thisisanexperiment. no, really. it is.


Posted in Interest, Life by thisisanexperiment on August 13, 2010

On Day Two of our Vietnam trip, we woke up bright and early to catch a 745am bus ride to Dalat. HCMC (at least in the backpackers district) is a city that sleeps late, and rises early. It was about 7am when we ventured out of our hostel, and the place was bustling with street food stalls, hawkers, and motorbikes everywhere.

Bracing ourselves for what we thought would be a 5-7 hours ride (it turned out to be 8), we grabbed a breakfast baguette & iced coffee combo right from a street stall opposite ‘The Sinh Tourist’. You can choose to take away your meal, or eat it on some plastic chairs facing the road, which is not a bad option for people-watching.

Their iced coffee remains the best one I had in my entire Vietnam trip. It’s bitter-sweet, with a slight nutty taste to it. The baguette is tasty & extremely filling- they basically fill it with meat, vegetables and a sauce, so it’s a good start to my day, especially at SGD2.50! Take that Subway!

We sat on the backrow of the bus to Dalat, which was a really unfortunate thing since it can be quite a bumpy ride up the mountain, and makes it a little difficult to get shuteye sometimes (although I have found that I have this talent of sleeping anywhere that’s relatively clean).

2 stops & 8 hours later, we arrived in Dalat. As a side note, I am happy to report that the toilets at the stop overs were very clean. The downside is that the stopover for lunch only had one option, which sucked and was a rip-off.

Dalat is supposedly known as the Little Paris/Europe of Vietnam. I suppose it’s called that more for its weather which, during the day, hovers at a PERFECT 20degrees celsius (although it gets colder at night). There, we stayed at the highly-recommended ‘My Dream Hotel’ which has 2 branches (Dreams 1 and Dreams 2).

The hostel owner is a friendly and trilingual lady (she speaks Vietnamese, English and French). The spacious hostel room we stayed in was originally meant for 2 but in reality, fit all 4 of us. The toilet is incredibly clean and honestly looked just like a hotel’s. It’s got a jacuzzi shower! And if you want, you can enquire about using the hostel’s hot tub. No pictures though, I was too bus weary.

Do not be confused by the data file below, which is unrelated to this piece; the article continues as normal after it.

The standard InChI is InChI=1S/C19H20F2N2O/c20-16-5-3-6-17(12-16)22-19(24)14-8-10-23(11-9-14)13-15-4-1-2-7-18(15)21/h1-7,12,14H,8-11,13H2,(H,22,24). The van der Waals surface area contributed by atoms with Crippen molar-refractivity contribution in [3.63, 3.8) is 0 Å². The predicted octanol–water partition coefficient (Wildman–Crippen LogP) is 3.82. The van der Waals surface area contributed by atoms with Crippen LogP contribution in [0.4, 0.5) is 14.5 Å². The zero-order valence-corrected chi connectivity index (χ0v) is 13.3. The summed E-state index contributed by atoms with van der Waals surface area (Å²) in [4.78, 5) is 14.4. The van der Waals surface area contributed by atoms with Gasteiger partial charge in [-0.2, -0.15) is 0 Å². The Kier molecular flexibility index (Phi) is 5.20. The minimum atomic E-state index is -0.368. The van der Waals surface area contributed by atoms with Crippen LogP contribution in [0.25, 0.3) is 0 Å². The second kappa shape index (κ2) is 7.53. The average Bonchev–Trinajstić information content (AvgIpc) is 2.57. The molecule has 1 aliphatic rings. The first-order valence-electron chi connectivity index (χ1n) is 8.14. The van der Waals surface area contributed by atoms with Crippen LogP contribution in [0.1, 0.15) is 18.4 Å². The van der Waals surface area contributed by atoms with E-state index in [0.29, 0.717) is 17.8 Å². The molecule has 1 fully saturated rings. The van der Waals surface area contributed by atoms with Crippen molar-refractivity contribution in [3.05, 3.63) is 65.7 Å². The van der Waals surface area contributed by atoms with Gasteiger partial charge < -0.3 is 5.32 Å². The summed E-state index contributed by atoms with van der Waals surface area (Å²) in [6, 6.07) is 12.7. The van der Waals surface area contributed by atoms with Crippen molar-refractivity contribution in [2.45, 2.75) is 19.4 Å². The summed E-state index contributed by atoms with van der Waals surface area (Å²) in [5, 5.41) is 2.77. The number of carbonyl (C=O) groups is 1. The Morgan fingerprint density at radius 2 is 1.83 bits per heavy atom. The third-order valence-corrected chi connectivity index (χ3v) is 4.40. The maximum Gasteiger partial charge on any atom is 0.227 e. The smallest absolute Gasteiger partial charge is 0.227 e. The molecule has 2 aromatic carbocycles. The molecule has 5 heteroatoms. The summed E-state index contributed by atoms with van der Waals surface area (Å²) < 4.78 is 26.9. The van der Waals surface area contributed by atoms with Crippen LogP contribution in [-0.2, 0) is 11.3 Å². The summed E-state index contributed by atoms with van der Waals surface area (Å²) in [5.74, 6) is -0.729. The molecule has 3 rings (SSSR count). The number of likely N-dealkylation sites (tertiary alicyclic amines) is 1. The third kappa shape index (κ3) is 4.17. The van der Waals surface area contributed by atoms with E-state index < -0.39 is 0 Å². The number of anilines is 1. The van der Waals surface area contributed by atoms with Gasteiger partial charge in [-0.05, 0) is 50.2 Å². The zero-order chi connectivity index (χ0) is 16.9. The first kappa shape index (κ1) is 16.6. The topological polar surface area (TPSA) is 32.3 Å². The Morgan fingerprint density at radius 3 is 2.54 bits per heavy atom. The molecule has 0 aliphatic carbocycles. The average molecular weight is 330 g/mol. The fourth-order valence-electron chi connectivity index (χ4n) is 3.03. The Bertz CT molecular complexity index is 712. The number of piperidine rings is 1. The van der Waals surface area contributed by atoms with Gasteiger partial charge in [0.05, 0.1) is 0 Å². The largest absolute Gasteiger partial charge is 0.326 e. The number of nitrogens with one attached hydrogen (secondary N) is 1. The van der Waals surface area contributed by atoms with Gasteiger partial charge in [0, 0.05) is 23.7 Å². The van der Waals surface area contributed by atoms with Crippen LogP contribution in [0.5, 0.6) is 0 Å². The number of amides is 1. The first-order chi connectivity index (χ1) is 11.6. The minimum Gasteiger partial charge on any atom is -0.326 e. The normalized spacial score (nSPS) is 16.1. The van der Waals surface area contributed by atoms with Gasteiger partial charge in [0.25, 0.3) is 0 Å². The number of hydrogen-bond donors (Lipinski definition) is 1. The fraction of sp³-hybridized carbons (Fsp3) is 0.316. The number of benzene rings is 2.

Dalat’s cool climate means that taking a walk is not a sweaty ordeal, although one will get tired. If you don’t want to explore Dalat by foot, you can always directly rent a bike from the hostel. We checked out Dalat’s market on our first day there; if you’re interested, it’s not too bad, and it’s quite interesting seeing the live poultry, fish, and street food that lines the street. You don’t get that in Singapore anymore.

At night, we headed for dinner at another Lonely Planet recommendation- The Art Cafe. The name is derived from its owners artistic ambitions. The walls of the restaurant, with its prominent bamboo themed decor, is adorned by the owners’ artwork. The cafe is warm and inviting and serves fusion Vietnamese food. The mains are not particularly mindblowing, but the French Onion soup is spectacular. Under a layer of cheese hides a generous, salty, flavour-packed amount of onions. Likes. Very. Much.

Later, we hopped on our bikes and braved the winds for a round of hot drinks and traditional Viet Coffee at a Cafe near the market. A row of pubs/cafes with inviting atmosphere overlooks the slope, so have your pick of any one of them. Vietnamese coffee works by piling on your coffe powder into that simple steel contraption you see. Pour hot water in it, and allow your coffee to slowly drip into your cup. Add condensed milk and enjoy. Beware: it is extremely thick because of the use of condensed milk so make sure you have enough coffee to balance that out.

The day ended with a chilling windy ride through the town/city, back to our hostel. I have a video of it, perhaps I will upload it one day if I’m not too lazy. More to Come!

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